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Subject: Re: [boost] [GSOC] proposal for Trie
From: Hardy (hzithlony_at_[hidden])
Date: 2013-04-26 11:04:41

On 2013/4/26 18:47, Antony Polukhin wrote:
> 2013/4/26 Hardy <hzithlony_at_[hidden]>:
>> Firstly, the 'key' here represent a string.
>> The first 'get-key' function is to get a key which corresponds to the
>> iterator(node in Trie), because in order to save space(which is one of
>> Trie's advantages), the whole key string should not store in a single
>> iterator(node), so it is necessary to provide such an interface under my
>> design.
> This looks bad.
> Iterating through elements of 'string' may be a useful feature, but
> not the main.
> User will be putting in container 'string' and he will be expecting to
> retrieve 'string' when dereferencing iterator.
>> Since the relationship between key and string makes you confused, I am now
>> trying to explain more about it.
>> In my current design, a key is a 'string' itself.
>> My idea is to take sequences of anytype as an abstract string in the bottom
>> layer of the lib, in order to extend the capability of Trie.
>> And after thinking on it several times, I now prefer to use 'key' as an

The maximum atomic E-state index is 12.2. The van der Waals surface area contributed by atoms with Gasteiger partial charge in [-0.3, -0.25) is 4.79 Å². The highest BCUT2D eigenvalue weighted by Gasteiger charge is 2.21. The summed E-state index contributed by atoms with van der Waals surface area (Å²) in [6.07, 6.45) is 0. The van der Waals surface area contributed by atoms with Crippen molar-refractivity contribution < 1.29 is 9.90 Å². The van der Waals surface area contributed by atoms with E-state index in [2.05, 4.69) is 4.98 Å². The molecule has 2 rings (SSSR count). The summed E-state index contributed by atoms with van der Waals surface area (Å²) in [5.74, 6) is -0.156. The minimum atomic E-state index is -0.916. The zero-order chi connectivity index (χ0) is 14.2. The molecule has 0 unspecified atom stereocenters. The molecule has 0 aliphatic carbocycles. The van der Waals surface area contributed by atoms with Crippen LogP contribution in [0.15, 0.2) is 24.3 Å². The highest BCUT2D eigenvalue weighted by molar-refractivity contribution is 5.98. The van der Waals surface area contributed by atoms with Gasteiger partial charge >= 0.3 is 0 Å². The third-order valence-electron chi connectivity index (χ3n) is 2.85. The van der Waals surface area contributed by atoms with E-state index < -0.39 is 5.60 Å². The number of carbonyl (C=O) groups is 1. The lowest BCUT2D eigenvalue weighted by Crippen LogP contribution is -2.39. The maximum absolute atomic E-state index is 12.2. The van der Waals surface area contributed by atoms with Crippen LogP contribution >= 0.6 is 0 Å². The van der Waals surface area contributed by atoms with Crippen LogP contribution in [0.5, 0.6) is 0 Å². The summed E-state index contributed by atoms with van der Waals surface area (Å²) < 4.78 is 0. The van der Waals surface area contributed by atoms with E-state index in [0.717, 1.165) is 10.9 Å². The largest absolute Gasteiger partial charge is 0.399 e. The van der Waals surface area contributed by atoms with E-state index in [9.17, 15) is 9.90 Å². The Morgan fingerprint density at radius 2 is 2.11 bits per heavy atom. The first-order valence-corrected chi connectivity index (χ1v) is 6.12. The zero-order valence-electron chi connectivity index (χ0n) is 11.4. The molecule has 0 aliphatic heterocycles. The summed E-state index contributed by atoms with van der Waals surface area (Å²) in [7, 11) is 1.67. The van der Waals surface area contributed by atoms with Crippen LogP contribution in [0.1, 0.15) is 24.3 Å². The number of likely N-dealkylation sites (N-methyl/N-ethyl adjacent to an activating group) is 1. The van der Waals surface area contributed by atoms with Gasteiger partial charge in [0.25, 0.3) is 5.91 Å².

>> element of a 'string', for it is more clear to users.
>> Since it is a crucial and essential problem of the whole Trie project, I
>> want some advices of you on it.
> 'key' is what we are going to store in container. User shall not care
> that we store key in parts, so it looks right to treat 'key' close to
> 'string'.
>> Ok, you mean that I should add this link of our discussion to the 'additional info' of my proposal in GSoC page?
> Yes
> --
> Best regards,
> Antony Polukhin
> _______________________________________________
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I agree with you, that is why I design a layer of interfaces as TrieMap,
and TrieSet, in my conceivation, it can be used as stl:map and stl:set,
with the difference that they retrieve the keys using Trie data
structure. So of course user can get 'key' when dereferencing iterator.
Meanwhile, I still think that it is useful to provide some classes on
lower layer to not store the keys in the iterators, so that users can
have a more space-saving application.
In conclusion, I adjust my design to the following form:

bottom layer:
class Trie<key_t, value_t>;
The key and value are not in the for as map(pair<key_t, value_t>),
so it is space-saving.

second layer:
typedef TrieMap<key_t, value_t> Trie<key_t, pair<key_t, value_t> >

The two layers can satisfy different needs of users.

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